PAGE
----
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New Student Orgs Bhad V. Nails, Knights in Tights celebrate LGBTQ+ friendly spaces on campus

<nday, April 8, Carleton’s student government approved charters for the two new organizations on campus which will cater to students interested in gender identity exploration: Bhad V Nails, a group that uses nail art to help students in “their artful expression,” and Knights in Tights, Carleton’s premiere drag performance group.  According to their founders, these organizations are part of a larger movement at Carleton of LGBT+ and non-binary students advocating for community and representation. 

Creator of Bhad V. Nails, Veronica Alvarez-Zavala ’22, asserted that “we need a place at school where people can get a break from being policed about every part of their body…places to counter toxic society.” Her organization will provide nail styling services, equipement and advice to students who want to use the medium of nail art to “most authentically express themselves.”

Alvarez-Zavala hopes to cultivate a community that not only appreciates the beauty of nail fashion, but also supports students to feel confident and comfortable in the ways they choose to present their identity. For many trans individuals, Alvarez-Zavala noted, “nail art is one of the first steps people take in their transition.” Bhad V. Nails, she believes, will resonate especially with gender non-conforming, gay and trans individuals, as well as people of color. “I started this group just because I love nails, but I also recognize the wider implications and benefits.” 

The intersectionality of this group offers a unique and refreshing opportunity for underserved populations of students at Carleton to connect and bond over nails and the accompanying, “therapeutic love, support, and good energies” nail art offers. 

Knight in Tights, according to co-founders Ilan Friedland ’21 and Harry Matthiasson ’20, shares similar goals as a student-led organization. The idea behind Knights in Tights was sparked after Matthiasson and Friedland watched one of St.Olaf College’s drag events. 

“We saw a show at St. Olaf and thought it was really cool. We knew that we were capable of doing something similar at Carleton.” Knights in Tights would be the college’s first drag performance group, which Friedland and Matthiasson claim will bring greater visibility to the campus’s queer community.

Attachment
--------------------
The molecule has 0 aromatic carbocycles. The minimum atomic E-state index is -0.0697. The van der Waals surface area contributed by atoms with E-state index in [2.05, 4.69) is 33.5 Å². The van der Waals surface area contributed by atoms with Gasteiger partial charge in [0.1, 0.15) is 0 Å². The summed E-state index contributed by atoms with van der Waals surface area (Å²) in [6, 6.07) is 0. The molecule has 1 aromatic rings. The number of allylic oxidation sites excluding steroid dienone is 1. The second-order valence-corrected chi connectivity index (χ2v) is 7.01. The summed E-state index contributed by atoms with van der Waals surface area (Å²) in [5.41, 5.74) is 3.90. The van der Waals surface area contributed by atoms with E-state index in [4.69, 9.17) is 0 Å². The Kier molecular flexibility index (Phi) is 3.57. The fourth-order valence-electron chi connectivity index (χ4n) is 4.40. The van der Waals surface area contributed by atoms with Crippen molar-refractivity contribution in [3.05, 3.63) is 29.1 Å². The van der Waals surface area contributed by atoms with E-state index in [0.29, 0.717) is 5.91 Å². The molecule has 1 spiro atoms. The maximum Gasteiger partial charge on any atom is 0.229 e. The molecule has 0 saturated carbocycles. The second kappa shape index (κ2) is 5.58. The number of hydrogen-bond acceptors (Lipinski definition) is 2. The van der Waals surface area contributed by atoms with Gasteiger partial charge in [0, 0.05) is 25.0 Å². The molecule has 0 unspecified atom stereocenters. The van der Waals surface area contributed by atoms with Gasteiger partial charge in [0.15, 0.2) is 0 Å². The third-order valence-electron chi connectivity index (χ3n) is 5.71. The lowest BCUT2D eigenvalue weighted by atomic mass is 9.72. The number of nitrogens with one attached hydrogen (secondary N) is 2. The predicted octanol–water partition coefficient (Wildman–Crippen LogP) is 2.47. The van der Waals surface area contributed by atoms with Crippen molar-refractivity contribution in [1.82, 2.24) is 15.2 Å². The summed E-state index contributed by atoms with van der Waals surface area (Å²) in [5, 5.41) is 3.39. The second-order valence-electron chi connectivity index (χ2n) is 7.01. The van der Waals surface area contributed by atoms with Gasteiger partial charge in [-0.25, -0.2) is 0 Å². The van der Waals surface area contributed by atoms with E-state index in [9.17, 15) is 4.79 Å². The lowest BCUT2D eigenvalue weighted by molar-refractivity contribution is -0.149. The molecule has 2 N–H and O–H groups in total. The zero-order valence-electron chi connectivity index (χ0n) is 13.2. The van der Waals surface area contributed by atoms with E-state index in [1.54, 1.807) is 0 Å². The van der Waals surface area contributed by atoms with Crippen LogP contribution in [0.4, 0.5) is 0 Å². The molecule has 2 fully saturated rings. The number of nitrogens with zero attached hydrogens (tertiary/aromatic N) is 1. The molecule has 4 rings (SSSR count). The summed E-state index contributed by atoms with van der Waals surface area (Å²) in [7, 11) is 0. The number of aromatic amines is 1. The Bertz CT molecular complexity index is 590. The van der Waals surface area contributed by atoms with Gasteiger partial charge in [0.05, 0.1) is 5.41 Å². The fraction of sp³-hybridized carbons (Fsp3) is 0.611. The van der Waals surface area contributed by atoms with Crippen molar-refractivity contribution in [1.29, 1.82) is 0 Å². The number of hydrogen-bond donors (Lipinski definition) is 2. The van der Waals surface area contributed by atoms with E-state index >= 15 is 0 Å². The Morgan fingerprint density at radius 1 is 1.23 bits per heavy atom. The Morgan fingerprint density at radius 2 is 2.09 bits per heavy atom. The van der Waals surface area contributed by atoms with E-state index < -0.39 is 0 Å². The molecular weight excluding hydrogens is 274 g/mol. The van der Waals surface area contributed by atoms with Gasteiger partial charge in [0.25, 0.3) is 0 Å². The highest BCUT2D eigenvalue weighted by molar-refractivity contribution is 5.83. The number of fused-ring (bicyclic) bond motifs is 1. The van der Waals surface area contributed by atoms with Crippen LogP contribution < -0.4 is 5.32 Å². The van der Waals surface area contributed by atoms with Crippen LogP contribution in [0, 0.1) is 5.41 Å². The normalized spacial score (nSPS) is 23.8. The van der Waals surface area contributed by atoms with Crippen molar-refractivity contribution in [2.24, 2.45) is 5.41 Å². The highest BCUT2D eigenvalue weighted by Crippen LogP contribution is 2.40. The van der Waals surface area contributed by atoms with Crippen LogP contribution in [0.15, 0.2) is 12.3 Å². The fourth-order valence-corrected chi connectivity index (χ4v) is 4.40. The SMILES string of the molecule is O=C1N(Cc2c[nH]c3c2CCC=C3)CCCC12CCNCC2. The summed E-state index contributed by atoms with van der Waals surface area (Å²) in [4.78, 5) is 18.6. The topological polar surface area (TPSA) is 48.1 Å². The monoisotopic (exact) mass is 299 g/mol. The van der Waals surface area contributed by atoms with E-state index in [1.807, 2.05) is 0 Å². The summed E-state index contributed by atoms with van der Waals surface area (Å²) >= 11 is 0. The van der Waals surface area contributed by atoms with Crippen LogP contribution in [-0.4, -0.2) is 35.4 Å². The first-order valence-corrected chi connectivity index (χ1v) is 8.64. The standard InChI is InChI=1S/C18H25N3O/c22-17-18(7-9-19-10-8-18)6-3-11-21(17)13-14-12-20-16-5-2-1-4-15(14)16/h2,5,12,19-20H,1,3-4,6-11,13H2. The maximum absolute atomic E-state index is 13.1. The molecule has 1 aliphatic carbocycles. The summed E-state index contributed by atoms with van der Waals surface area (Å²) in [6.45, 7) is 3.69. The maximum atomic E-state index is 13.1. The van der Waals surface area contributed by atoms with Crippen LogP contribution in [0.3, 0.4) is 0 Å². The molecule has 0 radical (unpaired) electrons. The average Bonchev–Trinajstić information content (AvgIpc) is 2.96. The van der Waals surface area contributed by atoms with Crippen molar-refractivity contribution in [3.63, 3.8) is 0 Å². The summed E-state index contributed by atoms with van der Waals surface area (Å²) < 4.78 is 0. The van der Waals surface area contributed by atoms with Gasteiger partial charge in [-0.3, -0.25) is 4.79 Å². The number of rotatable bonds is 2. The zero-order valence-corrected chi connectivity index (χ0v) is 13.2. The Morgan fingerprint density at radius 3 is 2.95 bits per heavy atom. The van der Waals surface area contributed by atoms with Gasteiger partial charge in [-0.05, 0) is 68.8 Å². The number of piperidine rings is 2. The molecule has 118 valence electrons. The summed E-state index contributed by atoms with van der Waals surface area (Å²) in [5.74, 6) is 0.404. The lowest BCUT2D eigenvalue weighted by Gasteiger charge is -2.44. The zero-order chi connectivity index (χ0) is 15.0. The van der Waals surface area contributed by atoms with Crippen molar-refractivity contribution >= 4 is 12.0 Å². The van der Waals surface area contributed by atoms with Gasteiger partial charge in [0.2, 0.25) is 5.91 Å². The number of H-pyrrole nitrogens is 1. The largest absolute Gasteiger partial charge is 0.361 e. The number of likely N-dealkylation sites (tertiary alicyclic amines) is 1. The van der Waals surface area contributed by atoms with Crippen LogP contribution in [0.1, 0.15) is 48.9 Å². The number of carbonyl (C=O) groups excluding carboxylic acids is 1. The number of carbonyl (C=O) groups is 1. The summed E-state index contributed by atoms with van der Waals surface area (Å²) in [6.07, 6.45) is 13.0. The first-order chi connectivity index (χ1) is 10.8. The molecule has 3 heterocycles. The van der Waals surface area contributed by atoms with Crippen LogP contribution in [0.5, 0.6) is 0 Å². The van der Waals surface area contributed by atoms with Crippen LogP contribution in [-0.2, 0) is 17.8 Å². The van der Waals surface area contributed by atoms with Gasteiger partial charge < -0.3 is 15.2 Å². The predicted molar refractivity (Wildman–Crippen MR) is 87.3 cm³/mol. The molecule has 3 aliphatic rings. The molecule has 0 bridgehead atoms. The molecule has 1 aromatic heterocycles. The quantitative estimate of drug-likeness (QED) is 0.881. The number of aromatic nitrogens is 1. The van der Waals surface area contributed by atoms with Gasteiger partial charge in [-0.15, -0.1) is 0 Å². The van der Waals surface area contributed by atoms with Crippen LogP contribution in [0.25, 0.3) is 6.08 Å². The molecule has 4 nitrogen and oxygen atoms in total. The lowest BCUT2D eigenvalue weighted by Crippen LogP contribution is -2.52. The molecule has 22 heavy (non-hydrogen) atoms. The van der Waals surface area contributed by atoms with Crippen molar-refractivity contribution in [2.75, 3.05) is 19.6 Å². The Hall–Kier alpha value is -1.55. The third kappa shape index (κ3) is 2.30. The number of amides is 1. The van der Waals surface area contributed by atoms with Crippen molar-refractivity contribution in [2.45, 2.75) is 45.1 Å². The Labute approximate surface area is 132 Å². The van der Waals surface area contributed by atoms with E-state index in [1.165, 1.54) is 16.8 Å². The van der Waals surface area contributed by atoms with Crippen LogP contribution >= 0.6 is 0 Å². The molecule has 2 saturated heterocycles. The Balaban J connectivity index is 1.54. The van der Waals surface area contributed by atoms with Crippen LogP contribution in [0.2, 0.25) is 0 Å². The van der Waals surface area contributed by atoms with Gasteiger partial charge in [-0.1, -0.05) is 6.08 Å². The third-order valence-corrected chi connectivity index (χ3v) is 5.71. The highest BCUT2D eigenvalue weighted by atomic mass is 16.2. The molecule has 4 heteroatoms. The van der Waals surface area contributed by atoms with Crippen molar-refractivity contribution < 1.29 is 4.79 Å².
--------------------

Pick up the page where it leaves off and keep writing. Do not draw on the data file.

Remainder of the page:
Friedland described a “gap in cultural queerness at Carleton that creates a constant feeling of needing to put on an act for the dominant, heteronormative majority.” The two feel that the presence of students who challenge, play, and explore gender expression through the art of drag might help change things. “Drag is so queer, and having future drag events in the Cave would make it impossible to miss,” Matthiasson shared.

Besides making the queer culture more pronounced on campus, Knights in Tights also aims to build up spaces and community for students.

Friedland admitted “This project is a bit self-serving. The promise of college for queer kids is freedom and belonging. I struggled at Carleton to find groups that reflected who I was.” 

Built into the very framework of drag performance and culture is a sense of family and emphasis on uplifting others. “A huge part of drag is hyping people up and making them feel validated.” 

The group’s CSA charter will fund a shared closet for performers, cover show expenses, and potentially contribute to visits from professional drag queens in Minneapolis and St. Paul. Friedland and Matthiasson emphasized that all are welcome to the club, regardless of experience and skill, and are encouraged to reach out to learn more. 

For students at Carleton who do not wish to conform to the structures of dominant, heteronormative culture, some noted a problem in finding safe spaces to express themselves. Before making their group, Friendland felt that “people couldn’t be and outwardly act as queer as they wanted to at Carleton.” 

Mathiasson added, “It’s easy to see the gay community as a few actors floating around independently, which can be lonely. And the GSC, although it exists and can be a great spot, feels removed and marginal.” 

While it is crucial for students to have communities and spaces to be themselves, for students like Alvarez-Zavala, Friedland and Matthiasson, Carleton has fallen short in achieving this. Student-led organizations are meaningful and effective solutions to this problem, allowing like-minded peers to connect.

 With LGBT week at Carleton coming around the corner during 8th week, this recent wave of action by students comes at an important time on campus when gender, identity and culture will be at the forefront of discourse.

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